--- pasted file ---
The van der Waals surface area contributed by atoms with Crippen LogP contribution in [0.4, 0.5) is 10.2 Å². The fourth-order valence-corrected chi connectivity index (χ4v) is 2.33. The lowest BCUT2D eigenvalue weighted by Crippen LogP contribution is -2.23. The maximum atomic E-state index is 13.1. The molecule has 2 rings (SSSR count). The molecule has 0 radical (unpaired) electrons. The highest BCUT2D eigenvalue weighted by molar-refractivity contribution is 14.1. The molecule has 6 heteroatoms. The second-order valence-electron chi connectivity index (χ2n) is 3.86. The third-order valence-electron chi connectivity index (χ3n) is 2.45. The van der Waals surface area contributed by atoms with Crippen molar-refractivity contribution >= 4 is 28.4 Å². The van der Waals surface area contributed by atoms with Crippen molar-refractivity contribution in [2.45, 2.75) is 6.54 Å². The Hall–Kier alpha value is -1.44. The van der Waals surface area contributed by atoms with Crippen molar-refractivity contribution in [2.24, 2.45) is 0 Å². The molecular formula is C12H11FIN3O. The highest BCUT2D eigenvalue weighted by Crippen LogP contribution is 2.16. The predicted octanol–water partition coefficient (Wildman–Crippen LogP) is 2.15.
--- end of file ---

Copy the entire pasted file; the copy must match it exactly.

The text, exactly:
The van der Waals surface area contributed by atoms with Crippen LogP contribution in [0.4, 0.5) is 10.2 Å². The fourth-order valence-corrected chi connectivity index (χ4v) is 2.33. The lowest BCUT2D eigenvalue weighted by Crippen LogP contribution is -2.23. The maximum atomic E-state index is 13.1. The molecule has 2 rings (SSSR count). The molecule has 0 radical (unpaired) electrons. The highest BCUT2D eigenvalue weighted by molar-refractivity contribution is 14.1. The molecule has 6 heteroatoms. The second-order valence-electron chi connectivity index (χ2n) is 3.86. The third-order valence-electron chi connectivity index (χ3n) is 2.45. The van der Waals surface area contributed by atoms with Crippen molar-refractivity contribution >= 4 is 28.4 Å². The van der Waals surface area contributed by atoms with Crippen molar-refractivity contribution in [2.45, 2.75) is 6.54 Å². The Hall–Kier alpha value is -1.44. The van der Waals surface area contributed by atoms with Crippen molar-refractivity contribution in [2.24, 2.45) is 0 Å². The molecular formula is C12H11FIN3O. The highest BCUT2D eigenvalue weighted by Crippen LogP contribution is 2.16. The predicted octanol–water partition coefficient (Wildman–Crippen LogP) is 2.15.